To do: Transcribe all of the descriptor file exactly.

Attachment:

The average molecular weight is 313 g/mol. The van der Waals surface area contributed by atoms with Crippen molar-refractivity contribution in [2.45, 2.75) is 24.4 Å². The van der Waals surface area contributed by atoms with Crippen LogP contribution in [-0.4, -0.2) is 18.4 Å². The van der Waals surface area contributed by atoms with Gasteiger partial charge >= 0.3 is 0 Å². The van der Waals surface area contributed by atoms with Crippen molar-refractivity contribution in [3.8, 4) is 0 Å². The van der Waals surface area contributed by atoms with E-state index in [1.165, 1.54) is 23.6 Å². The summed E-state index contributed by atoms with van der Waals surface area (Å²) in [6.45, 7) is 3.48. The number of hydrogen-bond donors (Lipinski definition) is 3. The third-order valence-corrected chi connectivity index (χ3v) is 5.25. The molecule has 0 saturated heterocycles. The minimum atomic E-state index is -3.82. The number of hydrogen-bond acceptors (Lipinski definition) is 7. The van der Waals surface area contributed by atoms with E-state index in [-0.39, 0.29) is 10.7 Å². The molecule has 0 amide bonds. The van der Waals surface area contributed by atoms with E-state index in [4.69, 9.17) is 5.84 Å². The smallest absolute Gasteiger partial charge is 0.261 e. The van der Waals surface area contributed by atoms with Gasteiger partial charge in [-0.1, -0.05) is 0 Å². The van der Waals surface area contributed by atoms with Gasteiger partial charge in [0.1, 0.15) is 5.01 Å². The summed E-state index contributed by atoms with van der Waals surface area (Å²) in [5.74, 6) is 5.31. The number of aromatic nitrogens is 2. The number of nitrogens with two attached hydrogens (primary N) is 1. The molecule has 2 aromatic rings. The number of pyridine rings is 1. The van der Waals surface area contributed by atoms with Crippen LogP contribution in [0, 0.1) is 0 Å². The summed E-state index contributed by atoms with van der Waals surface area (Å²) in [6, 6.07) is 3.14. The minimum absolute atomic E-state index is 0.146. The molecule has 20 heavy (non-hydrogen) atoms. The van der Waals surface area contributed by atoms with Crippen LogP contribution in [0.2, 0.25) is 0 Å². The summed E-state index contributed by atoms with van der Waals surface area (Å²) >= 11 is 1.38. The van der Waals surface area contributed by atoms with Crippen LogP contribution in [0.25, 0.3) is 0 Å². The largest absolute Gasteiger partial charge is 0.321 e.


The average molecular weight is 313 g/mol. The van der Waals surface area contributed by atoms with Crippen molar-refractivity contribution in [2.45, 2.75) is 24.4 Å². The van der Waals surface area contributed by atoms with Crippen LogP contribution in [-0.4, -0.2) is 18.4 Å². The van der Waals surface area contributed by atoms with Gasteiger partial charge >= 0.3 is 0 Å². The van der Waals surface area contributed by atoms with Crippen molar-refractivity contribution in [3.8, 4) is 0 Å². The van der Waals surface area contributed by atoms with E-state index in [1.165, 1.54) is 23.6 Å². The summed E-state index contributed by atoms with van der Waals surface area (Å²) in [6.45, 7) is 3.48. The number of hydrogen-bond donors (Lipinski definition) is 3. The third-order valence-corrected chi connectivity index (χ3v) is 5.25. The molecule has 0 saturated heterocycles. The minimum atomic E-state index is -3.82. The number of hydrogen-bond acceptors (Lipinski definition) is 7. The van der Waals surface area contributed by atoms with E-state index in [-0.39, 0.29) is 10.7 Å². The molecule has 0 amide bonds. The van der Waals surface area contributed by atoms with E-state index in [4.69, 9.17) is 5.84 Å². The smallest absolute Gasteiger partial charge is 0.261 e. The van der Waals surface area contributed by atoms with Gasteiger partial charge in [-0.1, -0.05) is 0 Å². The van der Waals surface area contributed by atoms with Gasteiger partial charge in [0.1, 0.15) is 5.01 Å². The summed E-state index contributed by atoms with van der Waals surface area (Å²) in [5.74, 6) is 5.31. The number of aromatic nitrogens is 2. The number of nitrogens with two attached hydrogens (primary N) is 1. The molecule has 2 aromatic rings. The number of pyridine rings is 1. The van der Waals surface area contributed by atoms with Crippen LogP contribution in [0, 0.1) is 0 Å². The summed E-state index contributed by atoms with van der Waals surface area (Å²) in [6, 6.07) is 3.14. The minimum absolute atomic E-state index is 0.146. The molecule has 20 heavy (non-hydrogen) atoms. The van der Waals surface area contributed by atoms with Crippen LogP contribution in [0.2, 0.25) is 0 Å². The summed E-state index contributed by atoms with van der Waals surface area (Å²) >= 11 is 1.38. The van der Waals surface area contributed by atoms with Crippen LogP contribution in [0.25, 0.3) is 0 Å². The largest absolute Gasteiger partial charge is 0.321 e.